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She's just a silly little thing. South Carolina must be in wonderful shape, since she found the time to force each and every state employee to answer each and every phone call by saying "It's a beautiful day in South Carolina". With such a keen eye for issues of importance, how could she lose?
Wait a sec, are you saying that you think we may actually nominate a viable candidate? Then you have more faith in my party than I do.
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  #30  
Old 11-13-2012, 08:20 AM
Barkis is Willin' Barkis is Willin' is offline
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I think the GOP knows they can't just send in the next "it's my turn now" candidate in 2016. I'm not even sure who that would be, but it certainly isn't Santorum. I also can't see Jeb Bush getting much traction.

This article points out a couple potential candidates from Ohio. Governer John Kasich and Senator Rob Portman. Of the two, Portman seems more qualified to me, but probably wouldn't kick up much enthusiasm. Kasich has the charisma, but is more likely to beclown himself at some point during a long campaign.
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Old 11-13-2012, 08:27 AM
BobLibDem BobLibDem is offline
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Wait a sec, are you saying that you think we may actually nominate a viable candidate? Then you have more faith in my party than I do.
Let's step back and look at the big picture. Imagine it's 2016- the economic recovery started picking up steam in 2013 and unemployment is down to say 6%. Due to the recovery and the end of some Bush-era tax breaks and the end to the Afghan war, the deficit is now a shadow of its former self. Obamacare has been implemented, with nary a death panel in sight and millions of formerly uninsured now have coverage. Against that backdrop, what would constitute a viable GOP candidate? I don't think there is such a thing. If I had to bet, they'll go hard right and get thumped. Of course the alternative would be to go moderate and get thumped.

Last edited by BobLibDem; 11-13-2012 at 08:28 AM.. Reason: spelling
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  #32  
Old 11-13-2012, 08:30 AM
Death of Rats Death of Rats is offline
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The plus to Rob Portman is that he can practice debate against himself!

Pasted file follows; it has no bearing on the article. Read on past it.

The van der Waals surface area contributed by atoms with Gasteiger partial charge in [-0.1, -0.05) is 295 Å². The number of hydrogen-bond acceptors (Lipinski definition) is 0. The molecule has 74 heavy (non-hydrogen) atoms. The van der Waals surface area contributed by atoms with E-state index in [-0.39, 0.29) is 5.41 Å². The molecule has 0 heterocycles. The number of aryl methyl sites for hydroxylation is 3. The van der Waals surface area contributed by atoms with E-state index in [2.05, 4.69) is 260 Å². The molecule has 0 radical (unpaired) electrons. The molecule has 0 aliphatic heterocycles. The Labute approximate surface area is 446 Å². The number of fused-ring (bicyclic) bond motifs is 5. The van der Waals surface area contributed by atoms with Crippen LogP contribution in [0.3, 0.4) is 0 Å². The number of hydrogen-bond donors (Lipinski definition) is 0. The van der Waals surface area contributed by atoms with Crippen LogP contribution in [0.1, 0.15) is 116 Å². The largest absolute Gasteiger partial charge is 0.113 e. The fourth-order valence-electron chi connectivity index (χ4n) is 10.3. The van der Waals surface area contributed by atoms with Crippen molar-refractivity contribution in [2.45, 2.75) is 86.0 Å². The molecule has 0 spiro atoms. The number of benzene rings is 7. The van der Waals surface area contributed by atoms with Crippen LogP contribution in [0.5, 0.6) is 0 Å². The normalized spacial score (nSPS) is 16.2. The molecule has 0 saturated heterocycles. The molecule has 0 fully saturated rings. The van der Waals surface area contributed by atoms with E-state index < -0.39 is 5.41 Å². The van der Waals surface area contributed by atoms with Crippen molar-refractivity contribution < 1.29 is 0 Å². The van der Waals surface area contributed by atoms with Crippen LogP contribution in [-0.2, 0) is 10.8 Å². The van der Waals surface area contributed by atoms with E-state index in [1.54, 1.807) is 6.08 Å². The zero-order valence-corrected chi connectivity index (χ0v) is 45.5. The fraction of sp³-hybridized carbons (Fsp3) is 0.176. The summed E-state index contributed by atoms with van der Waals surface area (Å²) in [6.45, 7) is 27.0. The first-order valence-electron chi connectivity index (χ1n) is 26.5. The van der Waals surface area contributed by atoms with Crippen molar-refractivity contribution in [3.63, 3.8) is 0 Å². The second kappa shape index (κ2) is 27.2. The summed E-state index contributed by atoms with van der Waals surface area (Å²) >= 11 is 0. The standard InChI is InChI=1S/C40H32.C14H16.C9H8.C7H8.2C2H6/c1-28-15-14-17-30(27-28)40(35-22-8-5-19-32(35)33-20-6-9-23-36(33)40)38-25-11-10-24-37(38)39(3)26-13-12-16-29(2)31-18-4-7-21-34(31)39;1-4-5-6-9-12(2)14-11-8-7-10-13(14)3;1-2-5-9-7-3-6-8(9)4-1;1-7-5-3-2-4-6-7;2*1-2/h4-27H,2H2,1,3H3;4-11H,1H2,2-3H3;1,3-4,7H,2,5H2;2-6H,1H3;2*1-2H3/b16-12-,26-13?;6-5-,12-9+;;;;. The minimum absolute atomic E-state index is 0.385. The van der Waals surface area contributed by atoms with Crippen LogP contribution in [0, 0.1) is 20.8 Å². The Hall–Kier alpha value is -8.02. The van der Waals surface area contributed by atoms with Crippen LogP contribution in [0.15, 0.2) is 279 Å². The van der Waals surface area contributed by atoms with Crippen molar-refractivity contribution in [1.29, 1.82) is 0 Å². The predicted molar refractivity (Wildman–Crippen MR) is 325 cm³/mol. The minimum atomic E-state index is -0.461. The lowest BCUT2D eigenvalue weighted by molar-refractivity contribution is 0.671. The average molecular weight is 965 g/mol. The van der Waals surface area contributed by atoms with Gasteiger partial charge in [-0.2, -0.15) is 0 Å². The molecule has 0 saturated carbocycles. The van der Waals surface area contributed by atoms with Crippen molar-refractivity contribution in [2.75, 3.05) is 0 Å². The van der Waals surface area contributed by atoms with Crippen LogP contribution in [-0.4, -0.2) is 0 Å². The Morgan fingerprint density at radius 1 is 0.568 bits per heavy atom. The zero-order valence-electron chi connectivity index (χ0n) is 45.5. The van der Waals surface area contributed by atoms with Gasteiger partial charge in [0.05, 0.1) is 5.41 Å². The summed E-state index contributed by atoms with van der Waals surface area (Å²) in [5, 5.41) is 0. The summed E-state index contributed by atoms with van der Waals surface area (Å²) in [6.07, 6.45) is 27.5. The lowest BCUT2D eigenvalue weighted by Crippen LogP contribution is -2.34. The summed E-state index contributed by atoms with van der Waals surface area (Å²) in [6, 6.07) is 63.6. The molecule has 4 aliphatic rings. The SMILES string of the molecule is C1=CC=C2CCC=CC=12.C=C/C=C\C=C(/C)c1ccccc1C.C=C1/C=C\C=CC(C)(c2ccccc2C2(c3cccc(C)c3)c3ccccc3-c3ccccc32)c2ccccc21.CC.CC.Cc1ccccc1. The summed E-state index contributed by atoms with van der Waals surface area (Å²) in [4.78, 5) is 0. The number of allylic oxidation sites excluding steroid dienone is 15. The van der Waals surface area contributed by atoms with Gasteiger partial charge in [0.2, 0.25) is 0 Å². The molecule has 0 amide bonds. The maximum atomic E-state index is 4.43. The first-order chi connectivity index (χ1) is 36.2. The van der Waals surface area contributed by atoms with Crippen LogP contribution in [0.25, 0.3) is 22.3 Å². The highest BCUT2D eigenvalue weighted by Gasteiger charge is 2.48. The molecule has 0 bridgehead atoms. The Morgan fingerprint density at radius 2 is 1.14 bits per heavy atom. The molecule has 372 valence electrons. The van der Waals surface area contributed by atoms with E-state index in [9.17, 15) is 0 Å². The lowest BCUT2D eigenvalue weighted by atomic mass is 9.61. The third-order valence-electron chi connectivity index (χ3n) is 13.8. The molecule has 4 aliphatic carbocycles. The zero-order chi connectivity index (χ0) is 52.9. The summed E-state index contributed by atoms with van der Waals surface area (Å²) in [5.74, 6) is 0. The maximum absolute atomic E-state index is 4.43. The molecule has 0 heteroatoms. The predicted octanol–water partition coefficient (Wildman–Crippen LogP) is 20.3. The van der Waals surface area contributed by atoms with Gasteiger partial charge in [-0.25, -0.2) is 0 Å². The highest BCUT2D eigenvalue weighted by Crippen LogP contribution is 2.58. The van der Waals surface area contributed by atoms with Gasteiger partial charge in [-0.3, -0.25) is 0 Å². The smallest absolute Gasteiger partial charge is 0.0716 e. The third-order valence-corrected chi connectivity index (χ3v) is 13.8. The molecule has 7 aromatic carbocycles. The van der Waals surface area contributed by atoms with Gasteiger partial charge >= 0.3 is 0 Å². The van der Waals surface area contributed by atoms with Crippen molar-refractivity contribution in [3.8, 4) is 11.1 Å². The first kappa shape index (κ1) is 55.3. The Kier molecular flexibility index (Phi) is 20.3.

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  #33  
Old 11-13-2012, 08:43 AM
Enlightening Meditation Enlightening Meditation is offline
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The Bush/Clinton dynasty will resume:

Bush/Christie v. Clinton/Cuomo for 2016

Jeb Bush has a latina wife, was popular as governor of Florida, and has name recognition. Maybe the ticket will be Christie/Rubio if Jeb isn't interested in running.
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  #34  
Old 11-13-2012, 09:32 AM
Saint Cad Saint Cad is offline
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Let's step back and look at the big picture. Imagine it's 2016- the economic recovery started picking up steam in 2013 and unemployment is down to say 6%. Due to the recovery and the end of some Bush-era tax breaks and the end to the Afghan war, the deficit is now a shadow of its former self. Obamacare has been implemented, with nary a death panel in sight and millions of formerly uninsured now have coverage. Against that backdrop, what would constitute a viable GOP candidate? I don't think there is such a thing. If I had to bet, they'll go hard right and get thumped. Of course the alternative would be to go moderate and get thumped.
I would argue against a reduced deficit. If Congress has proven anything, it is that no matter who is in charge the deficit will grow and I believe that $1T is the new standard and wouldn't count on it going below that. I am not so sure the Afghan War will be over in 2014 as promised.